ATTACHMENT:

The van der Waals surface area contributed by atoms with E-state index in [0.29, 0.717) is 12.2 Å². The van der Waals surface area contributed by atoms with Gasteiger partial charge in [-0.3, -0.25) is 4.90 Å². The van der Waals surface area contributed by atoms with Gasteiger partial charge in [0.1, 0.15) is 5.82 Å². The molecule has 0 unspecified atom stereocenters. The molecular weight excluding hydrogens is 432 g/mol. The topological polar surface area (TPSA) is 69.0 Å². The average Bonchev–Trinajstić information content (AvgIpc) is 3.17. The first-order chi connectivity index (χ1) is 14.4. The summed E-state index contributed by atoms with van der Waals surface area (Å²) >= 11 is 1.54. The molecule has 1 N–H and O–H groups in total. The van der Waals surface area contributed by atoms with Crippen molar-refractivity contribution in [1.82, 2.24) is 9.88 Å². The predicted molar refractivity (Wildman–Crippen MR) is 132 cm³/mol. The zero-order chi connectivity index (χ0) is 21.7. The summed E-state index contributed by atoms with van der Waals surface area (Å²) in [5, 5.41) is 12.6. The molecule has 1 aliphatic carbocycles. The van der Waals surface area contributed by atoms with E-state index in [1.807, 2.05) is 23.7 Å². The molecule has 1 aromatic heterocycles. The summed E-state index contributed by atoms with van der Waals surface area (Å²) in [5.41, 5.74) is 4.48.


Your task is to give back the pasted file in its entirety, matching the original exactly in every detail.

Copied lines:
The van der Waals surface area contributed by atoms with E-state index in [0.29, 0.717) is 12.2 Å². The van der Waals surface area contributed by atoms with Gasteiger partial charge in [-0.3, -0.25) is 4.90 Å². The van der Waals surface area contributed by atoms with Gasteiger partial charge in [0.1, 0.15) is 5.82 Å². The molecule has 0 unspecified atom stereocenters. The molecular weight excluding hydrogens is 432 g/mol. The topological polar surface area (TPSA) is 69.0 Å². The average Bonchev–Trinajstić information content (AvgIpc) is 3.17. The first-order chi connectivity index (χ1) is 14.4. The summed E-state index contributed by atoms with van der Waals surface area (Å²) >= 11 is 1.54. The molecule has 1 N–H and O–H groups in total. The van der Waals surface area contributed by atoms with Crippen molar-refractivity contribution in [1.82, 2.24) is 9.88 Å². The predicted molar refractivity (Wildman–Crippen MR) is 132 cm³/mol. The zero-order chi connectivity index (χ0) is 21.7. The summed E-state index contributed by atoms with van der Waals surface area (Å²) in [5, 5.41) is 12.6. The molecule has 1 aliphatic carbocycles. The van der Waals surface area contributed by atoms with E-state index in [1.807, 2.05) is 23.7 Å². The molecule has 1 aromatic heterocycles. The summed E-state index contributed by atoms with van der Waals surface area (Å²) in [5.41, 5.74) is 4.48.